Emil Ford Lawyers

ACNC Governance Standards - Duty of Board Members

The Australian Charities and Not-for-profits Commission (ACNC) has established five governance standards for charities. The last of these standards concerns the duties of board members or other responsible persons to their charities – in other words, their fiduciary duty. This is one of the highest standards of care imposed and means that board members must not put their personal interests before the interests of the charity or profit from their position, unless the charity consents.

This is the first in a series of six different articles where we will examine the significant duties of board members of registered charities.

In this article we look at the duty of board members to act with reasonable care and diligence.  In the next five articles we will deal with the duty of board members:


What does this look like? To better understand what this means for board members, it is helpful to break it down into four sub-categories.

1.  Prepare for and attend meetings

Firstly, board members must do their best to participate. They must attend board meetings whenever they are reasonably able to do so. Beforehand, they should read and try to comprehend the materials they have been given about the topics the board will be discussing.

An example of when board members failed to do this can be found in the James Hardie litigation of 2012. In this case the Board considered a draft announcement to the ASX. Two directors were at the meeting by telephone. They had not seen copies of the draft. Nor did they ask to see a copy. Yet they voted in favour of making the announcement. The Court found that the board members appreciated that a significant announcement was to be made on the controversial subject of whether funding which had been set aside for victims of asbestosis could be guaranteed. The onus was on them to be cautious when voting on the making of the announcement – either by seeking further information or by explicitly abstaining. They gave evidence that they would not have voted for the announcement had they known its terms.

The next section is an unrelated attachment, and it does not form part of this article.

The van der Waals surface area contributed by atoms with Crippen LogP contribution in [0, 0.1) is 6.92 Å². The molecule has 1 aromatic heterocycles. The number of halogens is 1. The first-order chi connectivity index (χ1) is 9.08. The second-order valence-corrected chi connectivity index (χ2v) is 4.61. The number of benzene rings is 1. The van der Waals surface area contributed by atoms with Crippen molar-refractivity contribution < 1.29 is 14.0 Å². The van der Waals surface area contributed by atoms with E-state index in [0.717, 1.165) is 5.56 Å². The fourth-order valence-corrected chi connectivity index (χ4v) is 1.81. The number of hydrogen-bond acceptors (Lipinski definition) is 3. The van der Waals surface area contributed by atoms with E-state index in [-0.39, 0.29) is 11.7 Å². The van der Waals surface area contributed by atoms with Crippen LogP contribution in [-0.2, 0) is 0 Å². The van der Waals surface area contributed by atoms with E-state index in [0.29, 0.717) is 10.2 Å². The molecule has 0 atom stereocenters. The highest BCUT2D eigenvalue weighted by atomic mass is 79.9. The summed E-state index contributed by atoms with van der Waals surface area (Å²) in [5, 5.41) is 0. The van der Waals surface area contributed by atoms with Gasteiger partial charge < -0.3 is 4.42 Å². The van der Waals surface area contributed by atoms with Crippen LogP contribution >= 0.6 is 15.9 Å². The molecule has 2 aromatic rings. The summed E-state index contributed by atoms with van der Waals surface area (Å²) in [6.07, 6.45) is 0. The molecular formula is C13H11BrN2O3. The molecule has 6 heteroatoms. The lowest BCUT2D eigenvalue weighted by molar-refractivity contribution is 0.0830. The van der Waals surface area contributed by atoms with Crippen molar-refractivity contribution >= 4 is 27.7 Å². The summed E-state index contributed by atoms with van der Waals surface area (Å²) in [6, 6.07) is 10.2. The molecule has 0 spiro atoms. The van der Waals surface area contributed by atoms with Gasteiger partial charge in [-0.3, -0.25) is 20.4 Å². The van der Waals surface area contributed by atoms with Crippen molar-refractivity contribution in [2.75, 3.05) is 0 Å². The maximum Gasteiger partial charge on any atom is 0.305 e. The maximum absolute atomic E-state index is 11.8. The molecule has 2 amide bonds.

2.  Become familiar with the charity’s business

One of the other lessons emerging from the James Hardie litigation is that all board members, irrespective of their professional qualifications, are expected to keep themselves properly informed of the charity’s business and to apply sound judgment based on proper information. Therefore, a minimum degree of skill and competence is required of board members. This excludes the possibility that board members could escape liability by pleading that they have insufficient education or experience to understand the complexity of the charity’s affairs.

3.  Ask questions

It follows that if board members have any questions about any of the board’s business they should:

  • seek additional information;
  • obtain external advice if necessary; and
  • question the CEO or other person who is putting a proposal.

4.  Make considered and independent decisions

While seeking out and accepting the advice of others can be an important step in reaching a decision, board members cannot wholly rely on the judgment of another board member. They must exercise their own judgment. A good way of gauging this is for board members to ask themselves, ‘would someone who was observing me think that I am being careful and conscientious in my duties?’


It is therefore important for board members and other responsible persons to prepare for and attend meetings, become familiar with the charity’s business, ask questions and make considered and independent decisions. This will help board members to uphold their fiduciary duty, and in turn, ensure that the charity complies with the fifth ACNC governance standard. In our next governance article, we will deal with the duty of board members to act in the best interest of the charity and for a proper purpose. If you would like further information please contact or .


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